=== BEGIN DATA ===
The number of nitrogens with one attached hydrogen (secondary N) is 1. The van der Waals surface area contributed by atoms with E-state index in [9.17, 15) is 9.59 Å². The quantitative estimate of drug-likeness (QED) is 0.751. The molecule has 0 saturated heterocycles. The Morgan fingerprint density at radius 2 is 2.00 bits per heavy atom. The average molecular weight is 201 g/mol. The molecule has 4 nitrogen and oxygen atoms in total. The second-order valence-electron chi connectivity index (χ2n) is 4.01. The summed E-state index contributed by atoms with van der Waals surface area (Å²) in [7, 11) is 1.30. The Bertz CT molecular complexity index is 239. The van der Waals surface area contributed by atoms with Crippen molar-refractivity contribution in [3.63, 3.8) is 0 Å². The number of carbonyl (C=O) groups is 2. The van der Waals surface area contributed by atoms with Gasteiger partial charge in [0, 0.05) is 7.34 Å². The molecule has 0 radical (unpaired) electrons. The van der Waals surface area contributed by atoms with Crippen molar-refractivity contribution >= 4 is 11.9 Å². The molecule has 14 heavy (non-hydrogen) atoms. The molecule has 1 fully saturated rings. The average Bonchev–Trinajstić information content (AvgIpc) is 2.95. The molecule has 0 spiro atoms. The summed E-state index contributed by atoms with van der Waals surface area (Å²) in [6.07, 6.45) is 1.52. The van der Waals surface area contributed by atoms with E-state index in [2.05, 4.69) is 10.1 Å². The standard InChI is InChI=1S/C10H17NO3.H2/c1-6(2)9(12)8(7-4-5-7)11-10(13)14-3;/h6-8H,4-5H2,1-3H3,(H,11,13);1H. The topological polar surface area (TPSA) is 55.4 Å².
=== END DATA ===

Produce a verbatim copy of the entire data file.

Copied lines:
The number of nitrogens with one attached hydrogen (secondary N) is 1. The van der Waals surface area contributed by atoms with E-state index in [9.17, 15) is 9.59 Å². The quantitative estimate of drug-likeness (QED) is 0.751. The molecule has 0 saturated heterocycles. The Morgan fingerprint density at radius 2 is 2.00 bits per heavy atom. The average molecular weight is 201 g/mol. The molecule has 4 nitrogen and oxygen atoms in total. The second-order valence-electron chi connectivity index (χ2n) is 4.01. The summed E-state index contributed by atoms with van der Waals surface area (Å²) in [7, 11) is 1.30. The Bertz CT molecular complexity index is 239. The van der Waals surface area contributed by atoms with Crippen molar-refractivity contribution in [3.63, 3.8) is 0 Å². The number of carbonyl (C=O) groups is 2. The van der Waals surface area contributed by atoms with Gasteiger partial charge in [0, 0.05) is 7.34 Å². The molecule has 0 radical (unpaired) electrons. The van der Waals surface area contributed by atoms with Crippen molar-refractivity contribution >= 4 is 11.9 Å². The molecule has 14 heavy (non-hydrogen) atoms. The molecule has 1 fully saturated rings. The average Bonchev–Trinajstić information content (AvgIpc) is 2.95. The molecule has 0 spiro atoms. The summed E-state index contributed by atoms with van der Waals surface area (Å²) in [6.07, 6.45) is 1.52. The van der Waals surface area contributed by atoms with E-state index in [2.05, 4.69) is 10.1 Å². The standard InChI is InChI=1S/C10H17NO3.H2/c1-6(2)9(12)8(7-4-5-7)11-10(13)14-3;/h6-8H,4-5H2,1-3H3,(H,11,13);1H. The topological polar surface area (TPSA) is 55.4 Å².